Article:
How To Know If You’re In A Toxic Friendship—And What To Do About It

Friends are bound to have quirks, but when their behavior proves to be an exceedingly negative force in your life, it's time to reexamine the friendship.

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In high school, Michelle (whose name was changed for privacy) was incredibly close to her group of friends. They rented a summer beach house together, went as a group to prom, and counted on each other for emotional support during times of stress. The friends drifted apart during college, and when Michelle moved away to take a job after graduation, things got worse between them. Michelle’s mom was sick with multiple sclerosis, but her friends didn’t ask how she was doing or offer support. They refused to be flexible with their plans and didn’t keep in touch. Michelle learned they had been talking about her behind her back. And then things came to an ugly head. “During a visit home, at a bar, one of my so-called friends confronted me, criticizing me for something trivial like failing to wish her happy graduation,” Michelle recalls. “More hurtfully, she criticized my choice to live and work far away from my ill mother. …Such criticism in a public place really stung.” Michelle realized that someone she had long considered a close friend was, in fact, a toxic presence in her life. She made the difficult choice to cut that person out of her life for the sake of her own mental well-being.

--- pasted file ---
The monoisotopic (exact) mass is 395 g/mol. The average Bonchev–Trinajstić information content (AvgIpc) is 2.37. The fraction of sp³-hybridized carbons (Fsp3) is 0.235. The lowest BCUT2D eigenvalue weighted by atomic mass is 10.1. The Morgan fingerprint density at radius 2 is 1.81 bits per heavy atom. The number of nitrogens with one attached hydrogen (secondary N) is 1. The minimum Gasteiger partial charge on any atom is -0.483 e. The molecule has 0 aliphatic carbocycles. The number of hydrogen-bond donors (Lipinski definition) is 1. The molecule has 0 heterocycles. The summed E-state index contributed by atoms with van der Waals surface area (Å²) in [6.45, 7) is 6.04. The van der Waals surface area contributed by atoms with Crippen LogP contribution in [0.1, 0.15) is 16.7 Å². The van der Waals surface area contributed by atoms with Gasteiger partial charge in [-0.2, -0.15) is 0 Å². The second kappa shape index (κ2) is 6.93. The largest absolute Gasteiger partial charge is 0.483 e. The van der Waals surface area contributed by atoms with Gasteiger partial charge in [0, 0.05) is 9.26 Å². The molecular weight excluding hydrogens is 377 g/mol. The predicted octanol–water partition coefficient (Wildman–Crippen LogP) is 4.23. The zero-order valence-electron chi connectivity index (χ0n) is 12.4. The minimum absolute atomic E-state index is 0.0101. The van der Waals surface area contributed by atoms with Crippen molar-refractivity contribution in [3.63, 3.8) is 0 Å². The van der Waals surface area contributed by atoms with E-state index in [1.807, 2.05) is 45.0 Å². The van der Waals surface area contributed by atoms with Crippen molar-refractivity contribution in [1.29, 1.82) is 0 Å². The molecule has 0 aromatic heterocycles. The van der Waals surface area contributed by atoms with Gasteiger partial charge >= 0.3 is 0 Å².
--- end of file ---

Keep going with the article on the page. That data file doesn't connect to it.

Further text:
It can be hard to recognize when your friend is exhibiting toxic behaviors, and it can be harder to figure out whether those toxic behaviors are just bad habits or signs that this person may not truly be your friend. You may have a long history of friendship with a person, which can make it difficult to objectively evaluate the relationship. And they likely aren’t terrible all the time—otherwise, you wouldn’t be friends! But the truth is that successful friendships shouldn’t negatively affect your well-being. Sometimes a friendship doesn’t last, and that can be hard to accept. If you often feel upset or stressed after spending time with a friend, it may be worth evaluating their behavior.

“It is very important to define the lines that others may not cross.” —Fran Walfish, PsyD

Here are seven toxic friendship behaviors that could be causing issues:

1. They embarrass or belittle you constantly.